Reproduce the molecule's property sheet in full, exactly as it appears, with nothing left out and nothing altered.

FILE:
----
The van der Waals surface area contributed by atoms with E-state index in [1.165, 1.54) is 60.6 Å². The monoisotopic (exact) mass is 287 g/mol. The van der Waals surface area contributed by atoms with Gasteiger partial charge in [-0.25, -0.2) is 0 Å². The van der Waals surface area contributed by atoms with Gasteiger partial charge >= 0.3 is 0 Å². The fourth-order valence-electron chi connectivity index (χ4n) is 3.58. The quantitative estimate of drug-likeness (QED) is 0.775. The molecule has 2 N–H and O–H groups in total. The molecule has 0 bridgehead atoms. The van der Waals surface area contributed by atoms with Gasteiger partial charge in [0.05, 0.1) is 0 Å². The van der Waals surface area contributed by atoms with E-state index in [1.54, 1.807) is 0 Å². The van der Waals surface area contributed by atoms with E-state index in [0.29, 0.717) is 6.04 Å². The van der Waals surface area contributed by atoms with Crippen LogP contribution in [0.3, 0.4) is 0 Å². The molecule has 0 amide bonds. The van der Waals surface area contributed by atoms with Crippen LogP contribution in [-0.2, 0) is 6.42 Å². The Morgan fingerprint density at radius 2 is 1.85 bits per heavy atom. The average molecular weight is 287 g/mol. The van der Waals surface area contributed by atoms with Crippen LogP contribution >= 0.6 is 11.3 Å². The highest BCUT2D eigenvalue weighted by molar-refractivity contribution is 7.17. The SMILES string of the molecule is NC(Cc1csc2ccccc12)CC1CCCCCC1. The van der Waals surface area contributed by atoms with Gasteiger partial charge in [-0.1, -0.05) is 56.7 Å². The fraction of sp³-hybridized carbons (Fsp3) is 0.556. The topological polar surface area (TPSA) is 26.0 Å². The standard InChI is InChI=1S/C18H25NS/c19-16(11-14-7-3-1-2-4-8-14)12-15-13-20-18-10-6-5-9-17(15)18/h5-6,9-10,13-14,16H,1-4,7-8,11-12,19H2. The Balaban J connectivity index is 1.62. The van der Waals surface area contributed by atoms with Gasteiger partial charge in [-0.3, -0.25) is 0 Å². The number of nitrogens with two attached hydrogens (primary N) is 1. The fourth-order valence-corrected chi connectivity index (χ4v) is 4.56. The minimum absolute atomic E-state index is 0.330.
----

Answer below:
The van der Waals surface area contributed by atoms with E-state index in [1.165, 1.54) is 60.6 Å². The monoisotopic (exact) mass is 287 g/mol. The van der Waals surface area contributed by atoms with Gasteiger partial charge in [-0.25, -0.2) is 0 Å². The van der Waals surface area contributed by atoms with Gasteiger partial charge >= 0.3 is 0 Å². The fourth-order valence-electron chi connectivity index (χ4n) is 3.58. The quantitative estimate of drug-likeness (QED) is 0.775. The molecule has 2 N–H and O–H groups in total. The molecule has 0 bridgehead atoms. The van der Waals surface area contributed by atoms with Gasteiger partial charge in [0.05, 0.1) is 0 Å². The van der Waals surface area contributed by atoms with E-state index in [1.54, 1.807) is 0 Å². The van der Waals surface area contributed by atoms with E-state index in [0.29, 0.717) is 6.04 Å². The van der Waals surface area contributed by atoms with Crippen LogP contribution in [0.3, 0.4) is 0 Å². The molecule has 0 amide bonds. The van der Waals surface area contributed by atoms with Crippen LogP contribution in [-0.2, 0) is 6.42 Å². The Morgan fingerprint density at radius 2 is 1.85 bits per heavy atom. The average molecular weight is 287 g/mol. The van der Waals surface area contributed by atoms with Crippen LogP contribution >= 0.6 is 11.3 Å². The highest BCUT2D eigenvalue weighted by molar-refractivity contribution is 7.17. The SMILES string of the molecule is NC(Cc1csc2ccccc12)CC1CCCCCC1. The van der Waals surface area contributed by atoms with Gasteiger partial charge in [-0.1, -0.05) is 56.7 Å². The fraction of sp³-hybridized carbons (Fsp3) is 0.556. The topological polar surface area (TPSA) is 26.0 Å². The standard InChI is InChI=1S/C18H25NS/c19-16(11-14-7-3-1-2-4-8-14)12-15-13-20-18-10-6-5-9-17(15)18/h5-6,9-10,13-14,16H,1-4,7-8,11-12,19H2. The Balaban J connectivity index is 1.62. The van der Waals surface area contributed by atoms with Gasteiger partial charge in [-0.3, -0.25) is 0 Å². The number of nitrogens with two attached hydrogens (primary N) is 1. The fourth-order valence-corrected chi connectivity index (χ4v) is 4.56. The minimum absolute atomic E-state index is 0.330.